Wind turbines with flexible blades found to be 35% more efficient. They also work over a wider range of wind conditions than standard turbines new study finds

wind turbine
Credit: Proceedings of the Royal Society A: Mathematical, Physical and Engineering Science (2017)

In their tests, some of the turbines ran with the standard hard blades, some ran with very flexible blades, and some ran with blades that were approximately in the middle—not hard, but not as floppy as the other blades. They then tested each of the turbines for efficiency.

 

Efficiency maps CP as a function of the headwind velocity U and the resistive torque C for a pitch angle θ0=30°, for, (a) the case RB (reference), (b) F1 and (c) F2. The efficiency CP is expressed as a percentage of the maximum efficiency reached at θ0=30° for the rigid case (CmaxP=0.0936). Resolutions for both U and C are respectively 1 m s−1 and 8 mN m. As can be observed, the case F1 shows an extension of the working domain of the turbine and of its high-efficiency range (above 50% of CmaxP). Case F2, though, shows a strong decrease of the performance compared with its rigid counterpart.
Efficiency maps CP as a function of the headwind velocity U and the resistive torque C for a pitch angle θ0=30°, for, (a) the case RB (reference), (b) F1 and (c) F2. The efficiency CP is expressed as a percentage of the maximum efficiency reached at θ0=30° for the rigid case (CmaxP=0.0936). Resolutions for both U and C are respectively 1 m s−1 and 8 mN m. As can be observed, the case F1 shows an extension of the working domain of the turbine and of its high-efficiency range (above 50% of CmaxP). Case F2, though, shows a strong decrease of the performance compared with its rigid counterpart.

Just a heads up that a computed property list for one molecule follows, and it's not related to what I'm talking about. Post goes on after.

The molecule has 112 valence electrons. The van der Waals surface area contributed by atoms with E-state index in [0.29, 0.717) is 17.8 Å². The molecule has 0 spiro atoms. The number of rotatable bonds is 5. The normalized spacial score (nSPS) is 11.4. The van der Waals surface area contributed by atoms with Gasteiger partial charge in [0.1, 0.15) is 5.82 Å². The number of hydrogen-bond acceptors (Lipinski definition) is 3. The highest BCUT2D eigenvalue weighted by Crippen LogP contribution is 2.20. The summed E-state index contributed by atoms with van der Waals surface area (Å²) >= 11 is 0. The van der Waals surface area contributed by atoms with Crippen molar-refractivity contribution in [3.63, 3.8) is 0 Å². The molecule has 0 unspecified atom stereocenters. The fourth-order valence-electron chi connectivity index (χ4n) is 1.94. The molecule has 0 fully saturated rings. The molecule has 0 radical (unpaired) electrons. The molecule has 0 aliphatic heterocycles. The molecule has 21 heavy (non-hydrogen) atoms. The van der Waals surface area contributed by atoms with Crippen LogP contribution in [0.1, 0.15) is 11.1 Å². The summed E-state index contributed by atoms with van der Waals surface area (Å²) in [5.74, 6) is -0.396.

The researchers report that the hard-bladed turbines performed as expected, but the floppy blades did not work well at all—they were less efficient than the hard blades.
But the middle option proved to be approximately 35 percent more efficient than the standard hard-blade turbine. They also found that the turbines worked over a wider range of wind conditions than standard turbines—they would turn under lower wind conditions and were not as susceptible to wear and tear under high wind conditions.

The idea for flexible blades came to the researchers after noting that most insects have flexible wings, which prior research has suggested provides creatures such as the dragonfly more power without expending more energy, by contrast with inflexible wings.
The idea for flexible blades came to the researchers after noting that most insects have flexible wings, which prior research has suggested provides creatures such as the dragonfly more power without expending more energy, by contrast with inflexible wings.

The researchers suggest the use of flexible blades on wind turbines offers the advantage of increased versatility and efficiency. More research is required to discover optimal flexibility and to determine if such blades are commercially viable.

Source: http://rspa.royalsocietypublishing.org/content/473/2198/20160726

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